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EZ Touring Across The States
By Mike McGhee - (contact)

You're Gonna Do What?: Yep, and here's why.

Tuesday March 4, 2014

If I tell people that I'm going to ride my bicycle across the states they say "You're gonna do what?", followed quickly by "Why would you want to do that?" Thus I needed to have some kind of an answer. Often, the answer is illusive to me as well but then I get to thinking about it and the reasons just start pouring out.

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I really enjoyed the Natchez Trace last May

I've been doing crazy stuff all of my life, most of which was done outdoors. I guess it all started out by growing up in the country with a family that loved to be outside. My father especially influenced me with his background in hiking, camping and being a naturalist. Boy Scouts introduced me to hiking and camping and water sports. White water kayaking started later in Grad School but biking, as is the case for most kids started with my first bike. Training wheels, no brakes and about 2 feet off the ground. That progressed to my first real bike, a one speed, Firestone tank including a huge light with batteries. I rode that on my first 50 miler when I passed my bicycling merit badge. My friends at that time all had 10 speeds which were so new at the time. I was so envious of those flashy bikes with all those gears that I saved up my allowance and bought my own Ralliegh 10 speed for 73 dollars.

That led to many adventures with my friend Frank as we rode though the streets of our town and country every weekend sometimes venturing up to 70 miles. There was a time in the tenth grade when I rode 10 miles to school and often beat the bus there. I would say that I rode 10 miles to school, barefoot, in the snow, up hill, both ways, but that only happened once.

Unfortunately, things often change when teens reach 16 and riding bikes gave way to driving cars as the way to get around. That happened to me as well. Thus, that old friend was put in the attic and forgotten for way to long. Kayaking and hiking seemed to fit the schedule of work and family so much easier that it was years before the biking bug hit again. I have my wife Jeri to thank for that and the opening of a new bike shop in my town by a friend named Joe. Jeri had heard of BRAG, bike ride across Ga. from friends and they convinced her to go. She asked me to as well, but I was to busy with other things to bother at that time. She came back with the best stories ever and convinced me to go the next year. I went to Joe's shop and got out my old friend to be fixed up for the event. Joe took pity on me and asked if I wanted to go riding with him and his friends. As Joe was an accomplished racer, I was quite flattered and tried my best not to disappoint. With his patience and encouragement, my riding skills improved and I was able to ride BRAG in pure joy even doing my first century. Somewhere along that ride, the thought of riding across the country took shape.

The journey had to wait however as taking off for at least 3 months was not something a business owner could do. Also, another life long dream had to come first as it had taken seed much earlier. Thus, I tried to stay in shape, doing little trips, running etc. so that when that day came, my body might still be able to endure the miles. As fortune would have it, I was able to semi retire early enough to accomplish the first of my bucket list and I thru hiked the Appalachian Trial from Ga. to Maine in 2011. That took quite a toll and I decided to take time off to recover before tackling my bike trip.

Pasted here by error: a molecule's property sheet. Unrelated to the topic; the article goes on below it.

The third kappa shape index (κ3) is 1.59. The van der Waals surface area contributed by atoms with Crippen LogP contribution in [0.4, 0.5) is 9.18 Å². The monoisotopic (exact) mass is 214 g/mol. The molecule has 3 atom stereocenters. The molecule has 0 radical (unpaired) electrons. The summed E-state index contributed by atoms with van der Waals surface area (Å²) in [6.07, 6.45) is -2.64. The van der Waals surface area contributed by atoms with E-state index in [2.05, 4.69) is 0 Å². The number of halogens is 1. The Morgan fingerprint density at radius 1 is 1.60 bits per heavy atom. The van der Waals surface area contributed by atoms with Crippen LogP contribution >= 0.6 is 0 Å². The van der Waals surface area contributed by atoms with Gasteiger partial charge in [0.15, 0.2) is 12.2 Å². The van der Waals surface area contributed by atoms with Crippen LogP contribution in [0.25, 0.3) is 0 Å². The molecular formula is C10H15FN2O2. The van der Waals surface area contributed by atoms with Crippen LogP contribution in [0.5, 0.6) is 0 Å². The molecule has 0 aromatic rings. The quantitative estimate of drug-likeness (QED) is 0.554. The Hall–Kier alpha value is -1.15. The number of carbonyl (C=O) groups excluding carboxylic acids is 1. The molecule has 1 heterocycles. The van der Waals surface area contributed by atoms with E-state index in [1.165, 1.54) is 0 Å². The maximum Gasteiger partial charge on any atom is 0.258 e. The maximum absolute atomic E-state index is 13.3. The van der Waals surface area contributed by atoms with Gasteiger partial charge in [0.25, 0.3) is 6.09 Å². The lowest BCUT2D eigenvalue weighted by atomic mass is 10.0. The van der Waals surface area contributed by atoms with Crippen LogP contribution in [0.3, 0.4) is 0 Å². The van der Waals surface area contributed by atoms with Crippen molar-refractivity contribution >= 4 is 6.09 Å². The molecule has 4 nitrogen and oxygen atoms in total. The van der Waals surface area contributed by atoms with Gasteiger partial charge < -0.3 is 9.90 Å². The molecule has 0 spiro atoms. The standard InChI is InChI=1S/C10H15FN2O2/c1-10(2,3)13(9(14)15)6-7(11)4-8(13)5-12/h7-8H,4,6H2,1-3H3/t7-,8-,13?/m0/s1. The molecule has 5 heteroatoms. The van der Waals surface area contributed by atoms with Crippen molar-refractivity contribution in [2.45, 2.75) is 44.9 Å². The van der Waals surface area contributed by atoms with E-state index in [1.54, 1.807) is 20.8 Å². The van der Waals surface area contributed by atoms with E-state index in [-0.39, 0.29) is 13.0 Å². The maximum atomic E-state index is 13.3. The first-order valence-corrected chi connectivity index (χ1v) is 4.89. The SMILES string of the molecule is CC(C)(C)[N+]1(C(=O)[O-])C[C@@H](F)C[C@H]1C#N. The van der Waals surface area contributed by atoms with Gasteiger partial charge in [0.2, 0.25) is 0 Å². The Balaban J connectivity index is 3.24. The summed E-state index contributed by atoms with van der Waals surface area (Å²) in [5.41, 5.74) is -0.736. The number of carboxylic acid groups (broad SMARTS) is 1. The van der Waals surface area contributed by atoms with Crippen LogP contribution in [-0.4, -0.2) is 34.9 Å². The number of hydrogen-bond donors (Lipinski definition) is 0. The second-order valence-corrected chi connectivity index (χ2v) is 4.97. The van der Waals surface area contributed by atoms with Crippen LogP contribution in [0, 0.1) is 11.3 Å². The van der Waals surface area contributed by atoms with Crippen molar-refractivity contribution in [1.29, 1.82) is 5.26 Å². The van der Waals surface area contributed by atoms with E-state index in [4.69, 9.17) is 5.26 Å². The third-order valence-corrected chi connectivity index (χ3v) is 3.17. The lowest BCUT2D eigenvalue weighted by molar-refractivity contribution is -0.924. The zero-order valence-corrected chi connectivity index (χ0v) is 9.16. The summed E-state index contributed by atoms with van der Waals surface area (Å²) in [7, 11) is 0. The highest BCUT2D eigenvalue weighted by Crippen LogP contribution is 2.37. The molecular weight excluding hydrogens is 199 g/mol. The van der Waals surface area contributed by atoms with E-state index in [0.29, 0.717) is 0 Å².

Now that time has come I am more than ready. Each spring since the AT trip, I have been itching to go and now this spring the anticipation is barely containable. In less than 2 months, on May 3, I'll be starting the Adventure Cycling Association's self-contained TransAm trip with 13 other new friends. I'll once more be experiencing the joy and pain of traveling under my own power. Meeting incredible people from all walks of life from all over the US and I'm sure other countries as well. Seeing the country at an average of around 13.5 mph instead of 65 and touring the back roads instead of the interstate. Seeing the Rockies rise up over the horizon somewhere in Colorado. Enjoying the simplicity of getting up, eating, riding, eating, eating, eating, and yes more eating then finally sleeping, and then getting up and doing it all over again daily for 3 months. Yep, I know there will be hardships along the way. No one that has ever hiked the AT can forget that there will be times when you would ask yourself, "You're doing what, and why?" As it turns out, that is another reason for doing these types of things. It's the challenge. Can you put up with the physical and mental hardships placed before you on a daily basis? Time will tell.

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Happy with my brother at the end of CNC

So that is why I'm doing this. There are many other reasons as well and as I go, they may be discussed in length. Hopefully you will follow along and offer words of encouragement especially when the going gets tough. My friends that followed me on the AT hike never knew how much it meant to me to hear form them as I slowly walked to Maine. Their support kept me going when I might otherwise have just given up. Thus, I ask, come with me this time as well as I ride form Virginia to Oregon.


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"EZ Touring Across The States" Copyright © 2014 By Mike McGhee - (contact). All rights reserved.
Page was created on March 4, 2014 07:02 PDT, last updated on March 20, 2014 06:54 PDT
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